Every Friday for the past six months, a group of young volunteers has set up a table in Bangor’s Pickering Square, and loaded it with free toothbrushes, snacks and other hygiene basics. Passersby sometimes stop by to grab a bottle of shampoo or a pair of socks for themselves or someone they know.
But the table is also a place where people addicted to opioids — or their friends and family — can stop by to pick up clean syringes and doses of the overdose antidote naloxone.
The mobile syringe exchange in Bangor — which is a chapter of a larger organization called Church of Safe Injection — has handed out more than 600 kits of naloxone and hundreds of clean syringes in its six months. While much of the attention on Maine’s opioid epidemic has focused on treatment, the church volunteers have more immediate concerns about stemming the spread of diseases such as HIV and Hepatitis C through dirty syringes, and preventing overdose deaths among active drug users. Their approach is called harm reduction.
“People are overdosing when naloxone is readily available,” said Dave Carvagio, the leader of the church’s Bangor chapter. “Out here we’re not giving naloxone for middle-class people to keep in their homes. We’re trying to get it to the active-use community in Bangor, to those that are more affected by it.”
Now, the Bangor chapter is branching out into helping people access free insulin as well.
“The fact that people can’t afford their insulin is a tragedy, so we’re trying to offer free referral to services that will allow people to navigate the process that does exist to get reduced-cost or free insulin,” Carvagio said.
The entire time the Bangor volunteers have been trying to help drug users, they’ve been doing so unauthorized. State rules require an entity applying for a permit to run a mobile syringe exchange to have a primary fixed location — the Church of Safe Injection does not — and to operate a one-for-one exchange, distributing a clean syringe only when someone turns in a used one. Users must enroll to use a permitted exchange.
“We definitely encourage people to bring us their dirty syringes and use their local syringe exchange program to dispose of them safely, but the need for clean syringes is greater than the one-for-one exchange provides,” Carvagio said.
Carvagio does not reveal where he obtains syringes and naloxone, though he said he obtains the supplies for free. (In addition to distributing them in Bangor, Carvagio is a supplier for other Church of Safe Injection chapters, and he helps other church branches start up.) Also, Carvagio is not his real name.
Carvagio said he knows the exchange is under observation by police, but no volunteers have been arrested despite a warning.
The Church of Safe Injection began last year out of the back of a car in Lewiston when Jesse Harvey, a Portland-based recovery coach, started handing out clean needles and naloxone despite not being an authorized needle exchange. In Lewiston and Auburn, police have warned Harvey and other church volunteers that they could face criminal charges for distributing syringes.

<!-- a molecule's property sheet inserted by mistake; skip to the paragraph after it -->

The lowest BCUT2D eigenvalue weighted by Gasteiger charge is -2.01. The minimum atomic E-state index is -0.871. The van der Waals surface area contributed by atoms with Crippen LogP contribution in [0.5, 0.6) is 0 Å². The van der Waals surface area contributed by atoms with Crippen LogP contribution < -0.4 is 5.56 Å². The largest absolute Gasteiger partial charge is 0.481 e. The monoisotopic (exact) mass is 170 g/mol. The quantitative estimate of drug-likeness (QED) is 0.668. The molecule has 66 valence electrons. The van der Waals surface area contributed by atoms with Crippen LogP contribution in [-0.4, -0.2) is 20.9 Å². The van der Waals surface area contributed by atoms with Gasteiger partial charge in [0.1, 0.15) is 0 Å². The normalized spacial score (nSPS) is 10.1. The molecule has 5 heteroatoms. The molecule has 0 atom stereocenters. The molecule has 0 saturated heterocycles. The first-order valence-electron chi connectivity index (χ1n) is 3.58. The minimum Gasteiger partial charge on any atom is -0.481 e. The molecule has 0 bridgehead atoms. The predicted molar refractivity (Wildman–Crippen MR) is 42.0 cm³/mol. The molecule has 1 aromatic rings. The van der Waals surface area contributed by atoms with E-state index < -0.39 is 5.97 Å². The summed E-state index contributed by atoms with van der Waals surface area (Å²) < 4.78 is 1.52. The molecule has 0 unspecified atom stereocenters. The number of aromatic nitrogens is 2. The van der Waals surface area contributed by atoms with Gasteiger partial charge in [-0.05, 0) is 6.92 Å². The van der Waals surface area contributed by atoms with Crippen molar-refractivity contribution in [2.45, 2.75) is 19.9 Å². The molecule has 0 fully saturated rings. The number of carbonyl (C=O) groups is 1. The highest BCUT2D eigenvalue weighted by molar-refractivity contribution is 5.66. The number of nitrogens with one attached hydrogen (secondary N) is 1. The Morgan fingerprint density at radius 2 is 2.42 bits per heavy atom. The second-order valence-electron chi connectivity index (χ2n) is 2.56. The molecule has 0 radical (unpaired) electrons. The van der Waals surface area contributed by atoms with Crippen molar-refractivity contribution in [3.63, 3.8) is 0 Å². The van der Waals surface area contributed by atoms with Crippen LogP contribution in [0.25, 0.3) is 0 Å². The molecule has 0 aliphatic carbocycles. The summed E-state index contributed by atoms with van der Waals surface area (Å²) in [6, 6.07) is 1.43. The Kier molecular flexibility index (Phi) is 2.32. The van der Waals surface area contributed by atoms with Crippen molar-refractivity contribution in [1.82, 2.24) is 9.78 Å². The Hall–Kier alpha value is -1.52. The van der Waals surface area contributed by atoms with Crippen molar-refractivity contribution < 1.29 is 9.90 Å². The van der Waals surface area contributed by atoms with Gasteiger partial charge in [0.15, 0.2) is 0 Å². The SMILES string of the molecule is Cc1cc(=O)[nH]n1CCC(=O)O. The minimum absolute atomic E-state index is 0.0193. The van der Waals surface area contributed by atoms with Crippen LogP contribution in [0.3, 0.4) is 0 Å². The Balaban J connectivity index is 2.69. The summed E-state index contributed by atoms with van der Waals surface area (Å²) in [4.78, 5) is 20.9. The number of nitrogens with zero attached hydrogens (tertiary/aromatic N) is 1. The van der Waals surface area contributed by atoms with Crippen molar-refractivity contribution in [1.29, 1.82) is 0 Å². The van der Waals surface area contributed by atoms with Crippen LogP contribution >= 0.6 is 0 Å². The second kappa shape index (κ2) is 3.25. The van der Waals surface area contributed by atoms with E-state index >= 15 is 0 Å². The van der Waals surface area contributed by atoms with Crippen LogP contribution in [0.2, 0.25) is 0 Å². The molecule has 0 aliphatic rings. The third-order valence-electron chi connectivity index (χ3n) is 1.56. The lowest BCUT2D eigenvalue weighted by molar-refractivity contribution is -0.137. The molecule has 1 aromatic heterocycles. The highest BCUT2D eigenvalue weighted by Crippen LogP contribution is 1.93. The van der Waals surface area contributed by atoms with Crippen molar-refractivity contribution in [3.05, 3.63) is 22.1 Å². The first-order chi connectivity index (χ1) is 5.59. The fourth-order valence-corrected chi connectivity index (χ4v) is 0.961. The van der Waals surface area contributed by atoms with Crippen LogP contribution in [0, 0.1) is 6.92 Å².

Harvey’s efforts grew into a grassroots organization that spurred 24 branches of the church in 11 states. In six months, the organization handed out 6,452 clean syringes, and between the Lewiston and Bangor chapters, more than 1,000 kits of naloxone.
A few weeks ago, a member started the first international branch of the church in Kathmandu, Nepal.
In Bangor, the need for the church is evident even though an authorized syringe exchange, run by the Health Equity Alliance, is available, Carvagio said. “Most people in active use feel uncomfortable entering a really clinical environment,” he said.
The church is planning to apply for a permit to become an authorized needle exchange program through the Maine Center for Disease Control and Prevention, said Harvey, who added that the church is also on its way to becoming a nonprofit.
Since Harvey started the church last fall, a new administration has taken over in Augusta with a new focus on addressing opioid addiction. Harvey said he has been in touch with Gordon Smith, the state’s director of opioid response, about his harm reduction work.
Smith did not talk directly about the Church of Safe Injection, but he said Gov. Janet Mills’ administration supports harm reduction practices and shares Harvey’s goal of expanding statewide access to clean syringes.
“The administration is a strong supporter of legal, appropriate harm reduction strategies,” Smith said, “one of which is the promotion and distribution of naloxone, and the expansion of syringe exchanges based upon state regulations.”
In Bangor, where the exchange now operates every Saturday instead of Friday, Carvagio said he does not agree with the one-for-one exchange rule the church would have to follow as a permitted syringe exchange, but that the church is willing to follow it to help people.